Proposals for the future of emergency healthcare in Dorset have been outlined – with a new major planned care hospital and a new major emergency hospital to be developed in Bournemouth and Poole.
The plans have been outlined ahead of a top-level meeting of the Dorset Clinical Commissioning Group’s governing body on Wednesday and if given the green light, could be implemented by next summer.
A new major planned care hospital and a new major emergency hospital would be developed at The Royal Bournemouth Hospital and Poole Hospital – each site devoted to either emergency or planned care – with specialist consultants available 24/7, a first for Dorset.
Dr Forbes Watson, chair of the CCG, said: “Across the system in Dorset, there are issues with the quality of care delivered, access to care, the affordability of care, the value for money the care provides and the work force. These are challenges we face and are aiming to address with the review.
“We have factored in that the majority of the population of Dorset live in the east of the county and it’s recommended for a population of 750,000 to one million, that to get the best quality of care, you need one major care centre where the doctors with the expert training and specialist skills can be seeing patients 24 hours a day.
“It’s been shown through research survival rates are improved by 20 per cent by sending patients to a major care centre and having consultants there 24 hours a day.
“This is about improving consultant care across the service and if the emergency situation is so serious a patient needed to be treated at Bournemouth or Poole, research shows even with the driving time, they have a better chance of survival as they’re being treated by doctors on the way and then treated by specialists on arrival.”
The CCG launched a major review into the way healthcare is provided last year in the face of changing healthcare needs and mounting debt.
It wants to:
- Develop a major planned care hospital at either the Royal Bournemouth Hospital or Poole Hospital to focus on treating patients needing scheduled operations. This hospital would also be a centre of excellence for treating the increasing number of frail and older patients who often have multiple different medical conditions. Additionally it will offer an Urgent Care Centre (as part of Dorset’s A&E network) to deal with approximately 80% of conditions that are currently seen in A&E and operate as a ‘hub’ providing a wide range of primary and community care services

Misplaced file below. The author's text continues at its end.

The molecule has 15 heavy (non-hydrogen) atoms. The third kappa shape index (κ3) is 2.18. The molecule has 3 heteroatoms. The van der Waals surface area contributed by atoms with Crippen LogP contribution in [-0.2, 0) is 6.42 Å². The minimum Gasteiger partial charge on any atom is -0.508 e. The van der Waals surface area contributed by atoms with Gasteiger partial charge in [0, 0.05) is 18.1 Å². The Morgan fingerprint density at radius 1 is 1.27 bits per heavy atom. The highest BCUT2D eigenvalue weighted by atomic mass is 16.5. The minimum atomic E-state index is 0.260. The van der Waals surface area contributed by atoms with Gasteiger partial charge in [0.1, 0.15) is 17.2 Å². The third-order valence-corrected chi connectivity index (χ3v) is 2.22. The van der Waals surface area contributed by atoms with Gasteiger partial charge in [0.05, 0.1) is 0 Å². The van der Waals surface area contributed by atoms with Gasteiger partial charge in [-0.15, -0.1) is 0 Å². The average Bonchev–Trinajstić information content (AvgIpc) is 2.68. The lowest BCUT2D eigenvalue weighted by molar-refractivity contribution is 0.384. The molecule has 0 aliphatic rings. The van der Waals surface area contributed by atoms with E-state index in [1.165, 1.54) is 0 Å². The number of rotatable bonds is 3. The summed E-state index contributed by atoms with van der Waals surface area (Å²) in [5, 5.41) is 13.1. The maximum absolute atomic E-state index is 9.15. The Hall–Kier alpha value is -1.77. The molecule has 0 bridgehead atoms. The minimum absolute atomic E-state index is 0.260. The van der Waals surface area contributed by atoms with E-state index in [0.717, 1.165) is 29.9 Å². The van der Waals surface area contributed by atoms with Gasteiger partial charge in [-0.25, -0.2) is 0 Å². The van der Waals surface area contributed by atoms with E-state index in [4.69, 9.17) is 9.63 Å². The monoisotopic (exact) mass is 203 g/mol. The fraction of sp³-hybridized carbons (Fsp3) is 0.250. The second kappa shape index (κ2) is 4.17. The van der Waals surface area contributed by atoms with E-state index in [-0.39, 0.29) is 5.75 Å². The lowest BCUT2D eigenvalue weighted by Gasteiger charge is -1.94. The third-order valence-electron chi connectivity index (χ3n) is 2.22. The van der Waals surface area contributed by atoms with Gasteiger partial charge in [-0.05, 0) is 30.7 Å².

- Develop a major emergency hospital with A&E services at either The Royal Bournemouth Hospital or Poole Hospital to deliver day-to-day acute services and very specialist care with consultants on site 24 hours a day, 7 days a week as needed by a small number of very seriously ill patients.
- Continue to have a planned care and emergency hospital with A & E services at Dorset County Hospital to maintain the range of day-to-day acute services, scheduled operations and emergency provision that are currently offered
Also as part of the plans, the CCG wants to provide better access to GP services for members of the public, more day-to-day care delivered out of an acute hospital setting to people’s homes, and staff working more effectively.
No final decisions have been made on the proposals but if the they get the green light, they will go to public consultation in August and could be implemented from summer 2016.
Dorset County Hospital’s A&E department is safe, but consultants will not be on hand 24/7 like they will be in Bournemouth and Poole.
The award-winning accident and emergency department in Dorchester will not be cut as part of the CCG’s major review of the county’s health services- but it will only have specialist consultants available 14 hours a day.
Mr Watson added: “The most important thing is consultants will always be available for all patients in all parts of the county all the time. Being a clinician and a GP myself in Lyme Regis, I have no hesitation in recommending this to my patients.”
Specialist consultants would be available up to 14 hours a day at DCH. Emergency, cardiac and stroke services at DCH would still be provided for 24 hours a day, but if a patient suffered an emergency situation outside of the 14 hour period, to get the best care they would have to be transferred to east Dorset.
Dr Watson said: “It’s very important to say there are absolutely no plans to reduce the hours of the A&E department at DCH, it will stay open 24 hours a day, 365 days a year.
“The vast majority of the current care delivered at DCH will not stop, but what we want to do is develop a major site in the east of the county.
“The other side of this is not only will the majority of care stay at DCH, but we’ll be looking to improve the amount of care delivered in the community, to deliver the care people need to their homes.”